I know all about those gigs that make you pay to play in their venue. I’m sure you’ve come across a few. But that’s not exactly what I want to talk about here today.
I want to help you realize when you are actually paying to play in other situations when you don’t even know that that is exactly what is happening. And I want to help you avoid those situations in the future.
It’s easy to spot one of those gigs that are upfront with their charges to pay to play at their venue. It’s not so easy to spot the gig that offers you a certain fee, you accept the gig and then you figure out it actually cost you money to do that gig. Why did that happen—how could you have missed it and what exactly went wrong?
It’s all about setting appropriate fees. In order to do that, you need to know how to value yourself and what goes into that process.
There are 3 steps to the process of setting appropriate fees.
Step One: Understand your value in the various markets in which you play. In order to do that, you need to see what others at your same level of performance are getting paid. You need to do a bit of research to find out what similar acts in this new market are getting and understand that you won’t be able to match the fees of a known market act. But it doesn’t end there. You need to know what you are offering that can set you apart from the others and then to value and emphasize those differences accordingly. If you’ve never played in a market, but have some value in other markets, you need to use that value to leverage your fees and build your market value in this new market.
Step Two: You need to know your cost to do each gig and each tour. In other words—you need a budget. If you play close to home your budget is going to be different from an artist who tours away from home. And those budgets will differ for artists who tour far from home for long periods of time. It is your absolute duty to yourself and your act to begin working with budgets for each gig and for each tour. You need to know what it costs you to simply step outside of your door to do a gig down the block, in the next town, or half a country away. Without a budget, you will not know whether you can accept an offer for a gig and make money. It is as simple as that! Creating budgets for each tour is your key to negotiating the right fee.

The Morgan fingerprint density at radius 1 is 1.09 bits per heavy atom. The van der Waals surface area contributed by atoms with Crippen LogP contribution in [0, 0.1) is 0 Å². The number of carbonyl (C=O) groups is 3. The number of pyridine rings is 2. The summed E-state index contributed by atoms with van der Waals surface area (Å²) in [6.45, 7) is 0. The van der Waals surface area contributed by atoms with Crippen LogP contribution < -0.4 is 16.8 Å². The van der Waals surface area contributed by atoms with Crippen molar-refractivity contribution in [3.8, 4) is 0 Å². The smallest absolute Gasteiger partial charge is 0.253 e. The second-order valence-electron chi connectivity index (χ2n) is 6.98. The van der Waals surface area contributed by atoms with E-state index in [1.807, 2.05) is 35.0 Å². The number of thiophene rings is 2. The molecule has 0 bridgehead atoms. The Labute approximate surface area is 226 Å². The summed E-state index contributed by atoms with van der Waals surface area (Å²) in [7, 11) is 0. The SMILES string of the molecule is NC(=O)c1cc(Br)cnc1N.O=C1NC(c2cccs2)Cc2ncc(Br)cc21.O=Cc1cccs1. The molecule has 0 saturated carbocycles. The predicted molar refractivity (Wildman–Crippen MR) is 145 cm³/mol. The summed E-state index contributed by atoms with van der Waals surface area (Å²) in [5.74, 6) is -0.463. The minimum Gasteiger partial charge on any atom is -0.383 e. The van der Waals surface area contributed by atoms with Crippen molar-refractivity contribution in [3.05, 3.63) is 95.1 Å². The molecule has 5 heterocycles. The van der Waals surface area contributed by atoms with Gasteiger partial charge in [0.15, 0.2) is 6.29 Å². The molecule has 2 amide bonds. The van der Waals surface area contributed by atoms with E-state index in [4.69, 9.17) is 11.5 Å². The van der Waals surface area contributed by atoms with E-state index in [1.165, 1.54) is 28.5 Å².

Step Three: Once you have your budget, you need to be brutally honest with yourself about which gigs you can accept and which ones you need to turn down. You’ll need to realistically, with a budget in hand, assess the benefits of each gig to determine whether it is worth taking—benefits such as media coverage, audience reach, venue prestige, peripheral plusses like travel and accommodations. When you compare your needs covered within your budget with the overall benefits offered from each gig, then and only then can you make a business-based decision to accept or reject or renegotiate any gig. Then you are able to view each gig that is below your budgetary needs as an investment in building your career, rather than purely a loss, (if it makes sense to accept that kind of gig in the first place.)
If you value your business as a performer, then treat yourself like a business and sit down this week to make a realistic budget of what it takes for you to play a gig. I’ve got a sample budget form in my book, How To Be Your Own Booking Agent in Chapter 6 as well as in my Contract Forms Packet.
I don’t care whether you use mine or you create one for yourself, just include all of your expenses, from gas to equipment rental fees, hotels, meals or per diems, rehearsal fees, postage, phone, you get the idea. Your budget will help you negotiate better gig fees from now on. This is one project that is a must if you want to have any success and stop paying to play from now on.
Are you using a budget to book and negotiate your gig fees? Has it helped you negotiate better fees and ultimately better gigs?
Leave me a comment below or on the Performingbiz Success Strategies Facebook page http://www.facebook.com/PerformingbizSuccessStrategies.
I can’t wait to hear about your success.
Now, Thanks to the Band Curfew from the UK for providing the Biz Booster theme Music, “Future Dance.” Check them out at www.curfew.co.uk
And for more career-boosting tips, articles, books, resources, teleseminars, and online courses, visit me at Performingbiz.com